Harima Daijyo Fujiwara Shigetaka Katana + NBTHK

This is a Japananese katana by Harima Daijyo Fujiwara Shigetaka, who worked around the Edo Period, around Kanbun era (1661-1673) with NBTHK papers.


This is a Japananese katana by Harima Daijyo Fujiwara Shigetaka, who worked around the Edo Period, around Kanbun era (1661-1673).

Shigetaka is a Smith of the second Golden age of Sword manufacturing, the so called "Keisho Shinto Period" .The smith Shigetaka (second generation) came from Echizen domain and they made katana’s up to 11th generations.

The signature on Omote side is in front is long character that starts from an official district Harima-daojō 播磨大掾 title granted by the Imperial Court, the name of clan Fujiwara 藤原 and smith name Shigetaka 重高.

Ura side: Echizen-ju 越前住

This particular katana is well balanced.  It has been preserved in good condition, and this in combination with the maker's reputation has resulted in the Tokubetsu Hozon designation.

The Jigane is well forged with Ko Itame Hada well grained with jinie (sprinkled with crystals). There is a strong and nice Nagareru with a dark and clear Jigane. In the Gunome Midare hamon  you can find Nie and Ashi in the Ha. Suguta is Shinogi-zukuri with a shallow Tori-zori. (0,8 cm). You can find a Chu Kissaki and the blade is really in good condition. Two mekugi ana in the Nakago.

This well made sword comes in a Shirasaya with Koshirae and is in a fine polish. 

Blade length : 64.45 cm
Sori : 0.8 cm
Mekugi : 2
Motohabi: 2,95 cm
Motokasane: 7 mm
Sakihabi: 2,1 cm
Sakikasane: 4 mm


The Tsuba is round shaped iron Tsuba with a flower is engraved. The Menuki, Fuchi and Kashira is shakudo with an egg plant. The Fuchi and Kashira is  dragon engraved with gold color. A black roiro Saya.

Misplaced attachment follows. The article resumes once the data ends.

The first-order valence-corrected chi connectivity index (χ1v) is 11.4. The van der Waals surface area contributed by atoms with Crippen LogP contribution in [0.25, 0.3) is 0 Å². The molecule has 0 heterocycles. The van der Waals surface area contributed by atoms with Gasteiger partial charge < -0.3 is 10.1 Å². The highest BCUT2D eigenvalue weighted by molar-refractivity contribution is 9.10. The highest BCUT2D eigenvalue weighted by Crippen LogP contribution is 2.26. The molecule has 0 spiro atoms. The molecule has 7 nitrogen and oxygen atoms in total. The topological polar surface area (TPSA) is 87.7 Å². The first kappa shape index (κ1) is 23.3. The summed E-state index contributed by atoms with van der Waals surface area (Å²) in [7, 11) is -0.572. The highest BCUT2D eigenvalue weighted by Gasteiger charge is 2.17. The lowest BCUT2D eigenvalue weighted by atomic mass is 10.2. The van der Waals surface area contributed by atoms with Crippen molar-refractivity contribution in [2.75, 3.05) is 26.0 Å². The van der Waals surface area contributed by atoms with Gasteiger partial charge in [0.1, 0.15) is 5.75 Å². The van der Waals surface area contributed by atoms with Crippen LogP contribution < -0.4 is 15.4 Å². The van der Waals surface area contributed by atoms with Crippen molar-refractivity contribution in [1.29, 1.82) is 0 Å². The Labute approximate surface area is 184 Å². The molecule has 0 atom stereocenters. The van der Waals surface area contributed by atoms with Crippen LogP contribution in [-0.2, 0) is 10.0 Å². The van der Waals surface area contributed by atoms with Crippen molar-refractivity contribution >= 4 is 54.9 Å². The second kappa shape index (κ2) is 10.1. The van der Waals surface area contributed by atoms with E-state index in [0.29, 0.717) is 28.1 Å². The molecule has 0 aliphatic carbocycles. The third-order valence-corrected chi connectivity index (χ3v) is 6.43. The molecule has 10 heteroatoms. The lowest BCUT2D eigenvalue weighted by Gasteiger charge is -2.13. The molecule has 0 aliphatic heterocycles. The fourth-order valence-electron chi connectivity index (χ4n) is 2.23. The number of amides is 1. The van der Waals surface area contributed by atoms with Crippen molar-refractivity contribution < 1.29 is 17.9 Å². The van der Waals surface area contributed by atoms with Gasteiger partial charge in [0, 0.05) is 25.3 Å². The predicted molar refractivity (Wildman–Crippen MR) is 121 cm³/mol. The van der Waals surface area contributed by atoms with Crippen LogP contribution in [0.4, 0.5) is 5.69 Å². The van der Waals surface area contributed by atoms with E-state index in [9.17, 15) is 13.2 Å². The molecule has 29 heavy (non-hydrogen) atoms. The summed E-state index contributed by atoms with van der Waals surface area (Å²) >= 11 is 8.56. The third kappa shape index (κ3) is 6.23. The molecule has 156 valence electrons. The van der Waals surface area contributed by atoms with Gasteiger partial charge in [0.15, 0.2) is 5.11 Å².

The shirasaya is made of ho wood and you find some information about the sword blade written on it (sayagaki).

This Japanese Wakizashi is authentic, and the matching NBTHK papers attesting the quality and authenticity.

Inclusive whole Oshigata. Oshigata is used by Japanese appraisers since before the Japanese middle ages, to record all the metallurgical activities in the steel of a Japanese sword that make it unique to any other sword.

When handling a Katana, one should consider the following few tips:

  1. Never touch the blade with bare skin! If the need arises for handling the blade, be sure to use a silk cloth. Only handle the munesuji. One may do this, by holding the tsuka in one hand and resting the munesuji on the silk cloth with the other hand. When viewing the sword the blade (Hasaki) should face upwards.
  2. During handling of a katana, avoid breathing or talking directly over the blade! Moisture may cause blemishes or pitting on the steel surface.
  3. Never place the sword on its point (kissaki)
  4. During exchanges, or passing of a katana from one person to another, do not point the blade's tip at the person receiving the sword, nor have the blade(Hassaki) facing upwards.
  5. Before passing a katana to another person, it is best to cover the blade with its saya!



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